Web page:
The practice of reusing dialyzers has been widespread in the United States for decades, with single use showing signs of resurgence in recent years. Reprocessing of dialyzers has traditionally been acknowledged to improve blood-membrane biocompatibility and prevent first-use syndromes. These proposed advantages of reuse have been offset by the introduction of more biocompatible membranes and favorable sterilization techniques. Moreover, reuse is associated with increased health hazard from germicide exposure and disposal. Some observational studies have also pointed to an increased mortality risk with dialyzer reuse, and the potential for legal liability is another concern. The desire to save cost is the major driving force behind the continued practice of dialyzer reuse in the United States. It is imperative that future research focus on the environmental consequences of dialysis, including the need for more optimal management of disinfectant-related waste with reuse, and solid waste with single use. The dialysis community has a responsibility to explore ways to mitigate environmental consequences before single-use and a more frequent dialysis regimen becomes a standard practice in the United States.
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              Dialyzer best practice: single use or reuse?

              Outcome studies have shown either no additional risk or a small additional risk for hospitalization and mortality associated with reprocessing dialyzers. Although the risks from reprocessing dialyzers have yet to be fully elucidated, reuse can be done safely if it is performed in full compliance with the standards of Association for the Advancement of Medical Instrumentation (AAMI). Like most industrial processes, however, complete control of the reuse process in a clinical environment and full compliance with regulations at all times is difficult. Potential errors and breakdowns in the reuse process are continuing concerns. The quality controls for reprocessing of dialyzers are not equal to the rigor of the manufacturing process under the purview of the U.S. Food and Drug Administration (FDA). Therefore, if one were to determine "best practice," single use is preferable to reuse of dialyzers based on medical criteria and risk assessment. The long-term and cumulative effects of exposure to reuse reagents are unknown and there is no compelling medical indication for reprocessing of dialyzers. The major impediment when deciding to convert from reuse to single use of dialyzers is economic. The experience in Fresenius Medical Care-North America (FMCNA) facilities demonstrates that converting from a practice of reuse to single use is achievable. However, the overall economic impact of conversion to single use is provider specific. The dominance of reuse has been negated of late by a major shift in practice toward single use. Physicians and patients should be well informed in making decisions regarding the practice of single use versus reuse of dialyzers.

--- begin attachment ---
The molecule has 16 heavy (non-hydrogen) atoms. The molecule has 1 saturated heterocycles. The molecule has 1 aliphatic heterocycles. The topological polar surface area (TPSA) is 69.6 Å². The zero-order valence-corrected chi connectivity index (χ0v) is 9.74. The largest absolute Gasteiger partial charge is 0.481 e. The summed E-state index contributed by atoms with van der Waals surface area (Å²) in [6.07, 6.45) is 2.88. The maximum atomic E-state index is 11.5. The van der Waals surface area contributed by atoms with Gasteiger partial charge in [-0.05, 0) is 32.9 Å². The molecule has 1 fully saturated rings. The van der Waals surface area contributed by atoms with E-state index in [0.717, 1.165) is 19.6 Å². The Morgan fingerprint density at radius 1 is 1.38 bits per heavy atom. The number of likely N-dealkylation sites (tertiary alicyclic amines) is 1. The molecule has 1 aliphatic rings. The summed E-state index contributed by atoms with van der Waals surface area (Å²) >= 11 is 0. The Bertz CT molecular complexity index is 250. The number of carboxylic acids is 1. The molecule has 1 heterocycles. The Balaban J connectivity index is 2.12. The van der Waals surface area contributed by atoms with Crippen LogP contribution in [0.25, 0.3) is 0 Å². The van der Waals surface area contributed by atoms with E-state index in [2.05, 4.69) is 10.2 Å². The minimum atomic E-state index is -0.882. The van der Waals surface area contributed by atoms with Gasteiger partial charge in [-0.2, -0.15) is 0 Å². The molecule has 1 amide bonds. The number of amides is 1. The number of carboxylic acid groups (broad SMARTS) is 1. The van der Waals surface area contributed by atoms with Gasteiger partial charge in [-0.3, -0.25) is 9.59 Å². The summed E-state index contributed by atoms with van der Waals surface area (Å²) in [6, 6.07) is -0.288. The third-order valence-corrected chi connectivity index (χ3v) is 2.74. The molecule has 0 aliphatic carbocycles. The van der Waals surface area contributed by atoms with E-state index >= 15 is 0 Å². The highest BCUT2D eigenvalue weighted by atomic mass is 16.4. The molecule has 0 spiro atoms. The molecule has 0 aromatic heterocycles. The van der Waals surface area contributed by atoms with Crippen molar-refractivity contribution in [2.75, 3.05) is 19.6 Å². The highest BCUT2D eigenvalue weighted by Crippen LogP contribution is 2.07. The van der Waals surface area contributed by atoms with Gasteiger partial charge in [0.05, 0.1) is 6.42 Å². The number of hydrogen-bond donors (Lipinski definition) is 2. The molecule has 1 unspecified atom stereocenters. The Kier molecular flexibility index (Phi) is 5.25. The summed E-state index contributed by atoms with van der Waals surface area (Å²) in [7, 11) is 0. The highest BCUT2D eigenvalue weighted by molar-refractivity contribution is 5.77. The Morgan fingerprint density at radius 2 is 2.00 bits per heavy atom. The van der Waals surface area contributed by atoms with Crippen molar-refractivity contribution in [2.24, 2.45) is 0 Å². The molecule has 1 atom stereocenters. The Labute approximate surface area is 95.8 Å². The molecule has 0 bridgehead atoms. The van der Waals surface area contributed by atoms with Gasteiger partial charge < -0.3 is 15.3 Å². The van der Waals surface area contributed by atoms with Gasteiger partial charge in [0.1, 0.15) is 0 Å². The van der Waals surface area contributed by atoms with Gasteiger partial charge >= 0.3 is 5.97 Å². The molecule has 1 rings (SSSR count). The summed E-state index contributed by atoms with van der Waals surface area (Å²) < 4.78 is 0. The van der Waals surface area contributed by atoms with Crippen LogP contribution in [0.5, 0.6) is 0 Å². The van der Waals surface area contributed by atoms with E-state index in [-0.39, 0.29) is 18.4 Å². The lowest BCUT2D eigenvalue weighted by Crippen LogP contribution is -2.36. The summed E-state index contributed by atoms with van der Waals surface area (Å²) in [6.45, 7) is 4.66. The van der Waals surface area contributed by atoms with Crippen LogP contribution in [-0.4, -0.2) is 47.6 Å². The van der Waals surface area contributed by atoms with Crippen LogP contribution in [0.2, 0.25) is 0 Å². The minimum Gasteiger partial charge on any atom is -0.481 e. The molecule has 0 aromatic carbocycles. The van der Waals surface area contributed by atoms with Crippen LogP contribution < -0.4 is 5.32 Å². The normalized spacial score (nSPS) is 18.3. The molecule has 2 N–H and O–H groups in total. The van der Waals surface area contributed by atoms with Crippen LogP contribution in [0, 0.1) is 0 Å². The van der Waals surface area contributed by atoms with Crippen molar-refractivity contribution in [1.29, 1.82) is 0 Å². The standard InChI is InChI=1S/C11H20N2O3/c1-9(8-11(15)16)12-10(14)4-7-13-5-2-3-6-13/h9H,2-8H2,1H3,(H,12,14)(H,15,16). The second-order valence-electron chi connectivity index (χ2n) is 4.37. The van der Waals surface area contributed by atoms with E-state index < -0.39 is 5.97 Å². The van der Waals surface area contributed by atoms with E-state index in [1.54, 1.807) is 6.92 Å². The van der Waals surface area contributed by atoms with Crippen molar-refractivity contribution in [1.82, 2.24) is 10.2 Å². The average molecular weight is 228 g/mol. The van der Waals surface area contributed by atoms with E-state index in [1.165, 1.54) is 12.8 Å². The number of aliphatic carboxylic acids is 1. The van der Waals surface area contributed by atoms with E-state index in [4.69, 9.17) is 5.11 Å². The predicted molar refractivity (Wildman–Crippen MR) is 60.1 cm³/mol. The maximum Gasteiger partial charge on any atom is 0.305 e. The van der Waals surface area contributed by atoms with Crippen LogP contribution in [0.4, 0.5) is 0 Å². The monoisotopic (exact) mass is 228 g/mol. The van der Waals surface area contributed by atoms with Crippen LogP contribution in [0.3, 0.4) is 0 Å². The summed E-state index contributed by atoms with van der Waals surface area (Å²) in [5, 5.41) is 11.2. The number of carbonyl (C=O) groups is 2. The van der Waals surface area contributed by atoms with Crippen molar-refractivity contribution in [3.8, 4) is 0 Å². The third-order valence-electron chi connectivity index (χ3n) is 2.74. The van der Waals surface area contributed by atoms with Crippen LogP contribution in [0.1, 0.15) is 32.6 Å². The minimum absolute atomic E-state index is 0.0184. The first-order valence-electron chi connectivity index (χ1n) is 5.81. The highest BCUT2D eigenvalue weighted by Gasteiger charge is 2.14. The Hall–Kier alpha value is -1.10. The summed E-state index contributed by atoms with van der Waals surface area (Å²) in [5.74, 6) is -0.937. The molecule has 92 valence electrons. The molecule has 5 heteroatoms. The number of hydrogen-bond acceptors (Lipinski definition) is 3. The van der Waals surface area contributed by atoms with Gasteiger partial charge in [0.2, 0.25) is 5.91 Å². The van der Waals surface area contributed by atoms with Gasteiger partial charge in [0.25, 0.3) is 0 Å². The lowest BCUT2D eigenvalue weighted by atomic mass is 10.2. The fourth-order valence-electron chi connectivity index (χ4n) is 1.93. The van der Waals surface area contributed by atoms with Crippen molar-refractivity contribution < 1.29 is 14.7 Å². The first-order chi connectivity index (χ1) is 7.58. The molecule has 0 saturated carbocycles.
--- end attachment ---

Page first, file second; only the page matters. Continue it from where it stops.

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                Author and article information

                Journal
                J Bras Nefrol
                J Bras Nefrol
                jbn
                Jornal Brasileiro de Nefrologia
                Sociedade Brasileira de Nefrologia
                0101-2800
                2175-8239
                02 September 2019
                Jul-Sep 2019
                : 41
                : 3
                : 312-314
                Affiliations
                [1 ] orgnameBoston University School of Medicine orgdiv1Section of Nephrology Boston, MA United States of America originalBoston University School of Medicine, Section of Nephrology, Boston, MA, United States of America.
                Author notes
                Correspondence to: Ashish Upadhyay. E-mail: ashishu@ 123456bu.edu

                AUTHOR’S CONTRIBUTION

                Ashish Upadhyay contributed substantially to the conception or design of the study; collection, analysis, or interpretation of data; writing or critical review of the manuscript; and final approval of the version to be published.

                CONFLICT OF INTEREST

                No financial conflict of interest. The author is a voting member of the Renal Disease and Detoxification Committee, Association for the Advancement of Medical Instrumentation (AAMI).

                Article
                10.1590/2175-8239-JBN-2019-0134
                6788837
                31508668

                This is an Open Access article distributed under the terms of the Creative Commons Attribution License, which permits unrestricted use, distribution, and reproduction in any medium, provided the original work is properly cited.